What can be more simple than going outside to encourage children to appreciate nature, the rivers, the dirt, the puddles, the bugs, growing our own food… and whatever else we can find in the natural world? And that’s how we do it. We go outside.
My husband, Michael, is notorious for going outside just to be outside – even when it’s cold. He meditates outside, prepares the fire pit for fire ceremonies, takes walks, maintains the yard, builds gardens, starts and plants seeds, plays basketball, swings on the tire swing, contemplates, clears brush, plays with the dogs, climbs rocks, dives off of bluffs, and chops wood. Of course, that’s just a drop in the bucket for him because he really, really loves to be outside.
The kids follow him.
I love the outdoors just as much, although I do not go outside quite as often – especially when it’s cold. When I am not enjoying nature with them, I support their appreciation of the outdoors by asking the kids if they want to go play with the dogs, swing on the tire swing, play in the dirt or sand, pull weeds, pick up trash or cans, take a swim, ride bikes, look at bugs, find something interesting, enjoy the breeze, feel the rain, or whatever else they may safely explore.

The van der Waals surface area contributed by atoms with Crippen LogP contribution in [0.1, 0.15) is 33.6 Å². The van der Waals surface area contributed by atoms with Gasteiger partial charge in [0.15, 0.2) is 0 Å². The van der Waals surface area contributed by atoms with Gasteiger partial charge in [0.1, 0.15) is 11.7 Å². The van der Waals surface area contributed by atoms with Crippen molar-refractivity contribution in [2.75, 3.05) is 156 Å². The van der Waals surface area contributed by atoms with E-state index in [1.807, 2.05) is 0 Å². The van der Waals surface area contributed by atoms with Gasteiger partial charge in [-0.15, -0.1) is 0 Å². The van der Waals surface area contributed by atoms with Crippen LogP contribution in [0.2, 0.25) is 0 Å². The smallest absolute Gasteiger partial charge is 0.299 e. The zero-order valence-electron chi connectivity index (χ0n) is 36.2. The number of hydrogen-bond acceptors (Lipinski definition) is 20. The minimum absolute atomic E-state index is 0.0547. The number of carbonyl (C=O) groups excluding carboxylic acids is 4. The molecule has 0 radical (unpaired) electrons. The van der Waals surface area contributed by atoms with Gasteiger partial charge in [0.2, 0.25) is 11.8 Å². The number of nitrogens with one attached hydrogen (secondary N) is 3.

That leaves a lot of room.
Bugs and I have had an interesting relationship together and I have come a long way in appreciating their presence in the last few years. Now when a wasp comes in the house I gently escort it back outside. As the kids point out or bring me a bug, I smile at their genuine curiosity and appreciation for the balance of nature. Truly, all creatures have their value in the world.
Ticks are common in our area and we’ve come to realize they can help a person increase body awareness. Through intending to notice them crawling on me I have become more sensitive to their journey towards a place to attach and suck my blood. Since ticks numb the site before biting it is possible to get a bite without realizing it, unless you focus on being aware of the sensations of the body. Now I most often find them crawling, not sucking – which also applies to negative thoughts or energy in the environment.
At Michael’s parents we visit the chickens, goats, horses, and dogs… and bugs. His mom loves to be outside as well. The kids follow her, too.
During warm months we visit parks, rivers, and lakes regularly. The kids learn to swim, jump, and socialize with people of all ages while they build skills and develop confidence in their abilities. We feel grateful to live in an area where we are surrounded by clean water and plenty of trees to climb. As you can see, I’m not afraid to get messy in our adventures to appreciate the outdoors.
The farmers’ market, community garden, and our home garden allow the kids to see people growing their own food so they know it’s possible – even if we do much of our shopping at the local grocery or health food store.
In simple terms, we lead by example. We go outside.
Are you struggling as a parent? If so, I’d like to share something with you: a story and some hope. If you would like to change how you respond when parenting feels intense, I invite you to consider this ebook or challenge.